View the full talk and slides at Collaborative Manuscript Transcription


Govt Wages War on paper

The decades-old pipedream of the paperless office will be within reach in three years – because taxpayers can no longer afford to put it off.

National Archives of Australia director-general David Fricker says federal government agencies are now spending about $220 million a year storing their paper records.

“And that amount is only going to grow, as more information is created,” Mr Fricker said. “Two-hundred-and-twenty-million dollars is not sustainable; it’s wasteful.”

The director-general and Arts Minister Simon Crean, who oversees the archives, toured the agency’s Mitchell repository today, where some of the government’s most important historical documents are conserved.


Mr Crean warned public servants they had until 2015 to shift to a digital archiving system, as the government would not allow paper files to be produced after that date.

Read the full article at The Sydney Morning Herald

Library seeks help to digitise collection

THE NATIONAL Library is seeking a partner to digitise its collection of genealogical and other material in a move that may mean the state institution puts its collections behind an online paywall.

The library has sought expressions of interest from potential commercial partners as well as the not-for-profit sector. A link-up with a commercial entity would almost certainly involve charging for online access to records, particularly genealogical records.

“We are open-minded as to who we partner with. It could be a philanthropic donor, an academic institution or a commercial business; it could be Irish or international. The core issue for us is that the partner must have the resources, funding and people and we bring the collection,” said Fiona Ross, director of the library.

Learn More at The Irish Times.

Paper flowers and box

“Thank you very, very much J. Edgar Hoover”

On May 10, 1966 J. Edgar Hoover, the Director of the Federal Bureau of Investigation, wrote Alex Rosen, head of the Bureau’s General Investigation Division, thanking him for a gift certificate to a Washington, D.C. nursery.  The gift was in honor of Hoover’s anniversary as director.  “I shall derive much enjoyment in selecting what I want for my yard and home,” Hoover wrote.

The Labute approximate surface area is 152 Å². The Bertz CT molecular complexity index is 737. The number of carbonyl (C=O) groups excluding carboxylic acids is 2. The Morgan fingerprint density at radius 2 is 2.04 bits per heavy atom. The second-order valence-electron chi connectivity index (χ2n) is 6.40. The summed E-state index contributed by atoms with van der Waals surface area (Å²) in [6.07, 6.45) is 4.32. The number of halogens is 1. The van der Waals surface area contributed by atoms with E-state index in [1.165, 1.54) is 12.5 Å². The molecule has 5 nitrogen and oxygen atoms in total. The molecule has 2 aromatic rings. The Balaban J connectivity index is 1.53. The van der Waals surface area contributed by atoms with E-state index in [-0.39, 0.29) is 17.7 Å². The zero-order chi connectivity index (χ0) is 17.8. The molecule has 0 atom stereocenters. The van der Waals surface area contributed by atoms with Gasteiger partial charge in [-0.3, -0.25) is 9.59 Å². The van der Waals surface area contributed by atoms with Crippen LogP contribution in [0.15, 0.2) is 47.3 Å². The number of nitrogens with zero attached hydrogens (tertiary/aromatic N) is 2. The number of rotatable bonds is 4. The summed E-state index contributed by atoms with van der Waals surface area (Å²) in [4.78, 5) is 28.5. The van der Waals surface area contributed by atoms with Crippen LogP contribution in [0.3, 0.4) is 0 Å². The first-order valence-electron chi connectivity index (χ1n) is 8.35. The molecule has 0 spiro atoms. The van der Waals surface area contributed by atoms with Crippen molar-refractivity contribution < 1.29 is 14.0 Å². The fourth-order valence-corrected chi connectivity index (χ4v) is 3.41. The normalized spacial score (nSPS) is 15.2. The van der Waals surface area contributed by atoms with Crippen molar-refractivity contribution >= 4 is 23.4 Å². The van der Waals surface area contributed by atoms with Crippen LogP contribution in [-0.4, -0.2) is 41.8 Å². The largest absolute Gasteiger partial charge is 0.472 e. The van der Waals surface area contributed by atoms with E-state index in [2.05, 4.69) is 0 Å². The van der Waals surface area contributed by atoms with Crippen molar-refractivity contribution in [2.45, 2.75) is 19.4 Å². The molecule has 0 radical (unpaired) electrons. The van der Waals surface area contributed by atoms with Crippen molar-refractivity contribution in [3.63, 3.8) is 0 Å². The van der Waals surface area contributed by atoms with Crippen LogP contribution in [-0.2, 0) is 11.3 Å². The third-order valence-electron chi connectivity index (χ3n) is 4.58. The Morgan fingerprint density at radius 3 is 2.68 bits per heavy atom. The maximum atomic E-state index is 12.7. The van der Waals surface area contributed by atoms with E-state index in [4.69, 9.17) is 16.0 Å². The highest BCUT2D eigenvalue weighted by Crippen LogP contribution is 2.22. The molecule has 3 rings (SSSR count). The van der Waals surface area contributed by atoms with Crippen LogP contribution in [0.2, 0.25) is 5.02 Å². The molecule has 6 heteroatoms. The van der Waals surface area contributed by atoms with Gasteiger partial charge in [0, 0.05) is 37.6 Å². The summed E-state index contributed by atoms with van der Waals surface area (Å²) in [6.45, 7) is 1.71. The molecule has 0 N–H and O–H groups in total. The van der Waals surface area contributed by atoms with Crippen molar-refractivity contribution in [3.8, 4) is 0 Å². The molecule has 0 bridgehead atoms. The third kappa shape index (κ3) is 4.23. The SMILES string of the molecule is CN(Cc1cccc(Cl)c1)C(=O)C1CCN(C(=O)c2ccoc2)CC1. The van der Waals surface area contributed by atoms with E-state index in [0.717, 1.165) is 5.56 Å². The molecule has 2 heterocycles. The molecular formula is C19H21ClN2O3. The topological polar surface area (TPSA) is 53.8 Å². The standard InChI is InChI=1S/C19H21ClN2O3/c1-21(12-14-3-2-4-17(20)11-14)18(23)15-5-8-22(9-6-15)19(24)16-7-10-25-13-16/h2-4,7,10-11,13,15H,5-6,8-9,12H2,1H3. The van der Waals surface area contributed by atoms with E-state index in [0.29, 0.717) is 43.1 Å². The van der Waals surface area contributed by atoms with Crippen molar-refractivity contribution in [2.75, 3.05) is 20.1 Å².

For almost fifty years Hoover received such gifts from Bureau personnel as well as friends and admirers.  Copies of various congratulatory communications to Hoover, many enclosing gifts, and his responses are contained in over thirty boxes found in Record Group 65, Records of the Federal Bureau of Investigation (Congratulatory Letters to J. Edgar Hoover, 1924-1971, Director’s Office Records and Memorabilia).

Learn more about J. Edgar Hoover and his gifts

Web Sites With a Historical Bent Join a Place to an Image

A number of photo-sharing sites are being transformed from places to look at pictures into tools to connect historical documents and give more people a sense of history.

Most sites do not yet take advantage of location-based data as a means to search, as does. But the other collections are going to take you back in time. is clearly one of the most ambitious of these sites. It is aggressively courting local historical societies to encourage them to upload their archives to the site. Already, several hundred institutions have used the site’s bulk uploading tools to add thousands of photographs.


Read the full story at the New York Times

QArchives – Christine Yeats

Well, I have always felt there is really no justification for investing a lot of resources and efforts into accepting archives in the first place, then arranging and describing them ….putting all that effort into looking after them if, at the end of the day, we don’t promote the use of the records.